Unreal is capable of merging multiple selected actors within a level into a single new actor. The main benefit to this feature is reducing draw calls. See their documentation here: UE4 docs: Actor Merging. Actor merging can be carried out in a couple ways. The first way will effectively create a new mesh (with new UVs) and even make a single material which is all the selected actor’s materials combined. This allows you to directly convert multiple draw calls caused by multiple actors into a single draw call.

Actor merging also supports merging multiple actors into using one instanced mesh component. This is helpful for cases where you have many copies of the same static mesh actor.

Reduce Rendered Tri Count


How to Measure

Use the console command stat RHI and check “Triangles drawn” under the “Counters” category.


Creating Mesh LODs

Creating different mesh LODs (levels of detail) will cause the mesh to render with reduced geometry complexity depending on its size as a percentage of the screen. Unreal can automatically generate LODs for your meshes with some simple configuration within the mesh’s asset. This is one of the simplest ways to reduce the number of rendered triangles.



Cull Distance Volumes

Culling distance volume actors allow fine-grained control over the culling the visibility of any actors within the volume based upon their size and distance from the camera. The amount of a tri draw reduction you can get from this depends on the use case. They are especially good for wide open environments with a range of object sizes.



Reduce Overdraw

Overdraw describes how often texels (pixels in the context of textures) are written to within a framebuffer in the scope of one frame. When rendering a scene with opaque materials, texels will usually be written to once. Texels are often written to many more times than once usually as a result of translucent or additive materials overlapping. For example, many fog particles overlapping result in the overlapped texels being written to many times, which is measured as a high amount of overdraw. Overdraw is most commonly a problem with foliage (which use the foliage card technique, in which you have a foliage texture on an alpha translucent material) and particle systems.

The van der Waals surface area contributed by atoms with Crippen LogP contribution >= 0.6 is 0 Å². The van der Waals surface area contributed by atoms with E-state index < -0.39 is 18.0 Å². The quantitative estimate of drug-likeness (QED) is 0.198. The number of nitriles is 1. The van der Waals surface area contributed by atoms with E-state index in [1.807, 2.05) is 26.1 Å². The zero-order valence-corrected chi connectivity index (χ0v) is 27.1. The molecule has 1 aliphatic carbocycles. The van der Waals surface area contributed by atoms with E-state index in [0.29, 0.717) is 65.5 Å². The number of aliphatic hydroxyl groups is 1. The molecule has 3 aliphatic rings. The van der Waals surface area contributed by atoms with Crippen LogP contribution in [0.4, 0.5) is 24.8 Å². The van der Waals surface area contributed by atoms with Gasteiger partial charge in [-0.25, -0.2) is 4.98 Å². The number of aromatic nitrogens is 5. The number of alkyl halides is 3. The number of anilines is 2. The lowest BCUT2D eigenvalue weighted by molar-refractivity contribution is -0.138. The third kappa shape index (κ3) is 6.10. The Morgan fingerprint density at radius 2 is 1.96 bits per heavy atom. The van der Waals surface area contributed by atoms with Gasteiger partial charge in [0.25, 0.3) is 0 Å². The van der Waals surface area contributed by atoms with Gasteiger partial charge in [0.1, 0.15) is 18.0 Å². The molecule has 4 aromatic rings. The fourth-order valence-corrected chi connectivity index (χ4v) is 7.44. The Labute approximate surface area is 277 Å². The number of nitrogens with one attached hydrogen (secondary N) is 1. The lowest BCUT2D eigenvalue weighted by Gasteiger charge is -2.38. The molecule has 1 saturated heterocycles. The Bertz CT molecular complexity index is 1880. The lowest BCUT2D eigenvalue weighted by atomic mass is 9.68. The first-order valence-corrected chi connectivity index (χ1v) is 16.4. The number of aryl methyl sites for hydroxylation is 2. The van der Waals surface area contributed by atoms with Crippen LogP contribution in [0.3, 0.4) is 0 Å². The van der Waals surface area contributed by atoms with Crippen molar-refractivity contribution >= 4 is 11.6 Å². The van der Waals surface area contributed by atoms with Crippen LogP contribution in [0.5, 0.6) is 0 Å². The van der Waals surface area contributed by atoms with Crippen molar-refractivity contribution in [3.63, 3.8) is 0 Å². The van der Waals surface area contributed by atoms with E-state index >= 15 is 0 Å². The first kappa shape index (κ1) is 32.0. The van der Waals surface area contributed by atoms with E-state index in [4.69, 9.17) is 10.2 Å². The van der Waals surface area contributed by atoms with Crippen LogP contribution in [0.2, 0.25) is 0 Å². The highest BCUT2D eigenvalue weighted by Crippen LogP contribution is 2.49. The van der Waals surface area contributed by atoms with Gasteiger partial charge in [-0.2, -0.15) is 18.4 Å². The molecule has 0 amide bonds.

Use Overdraw View Mode to Identify




Reducing Overdraw

The method to reduce overdraw is highly dependent on the specific cause of overdraw (for example, foliage, particle systems, or something else). This example looks at particle systems.

Shown above is a sample particle system producing a large amount of overdraw with its additive particles. A common cause of frame rates dipping down is when particle systems are spawned which produce a lot of quad overdraw. Quad overdraw is difficult to avoid when making some kinds of particle systems, and some amount of it is okay for these use cases if it’s temporary. However, in order to reduce quad overdraw, effort should be made to reduce the amount of particles needed at once for these systems. Sometimes, this can be achieved without much change to the visuals of the system by reducing the quantity of the particles, and then increasing the opacity of the particles to compensate for the reduced particle quantity.

Reduce Lighting Complexity

Lighting complexity increases as dynamic light sources overlap. This is a significant source of performance cost from dynamic lights. Below is a sample scene with 3 point lights with different attenuation radius. We’ll then look at it with Light Complexity view mode.





Reducing Lighting Complexity – Attenuation and Avoiding Overlap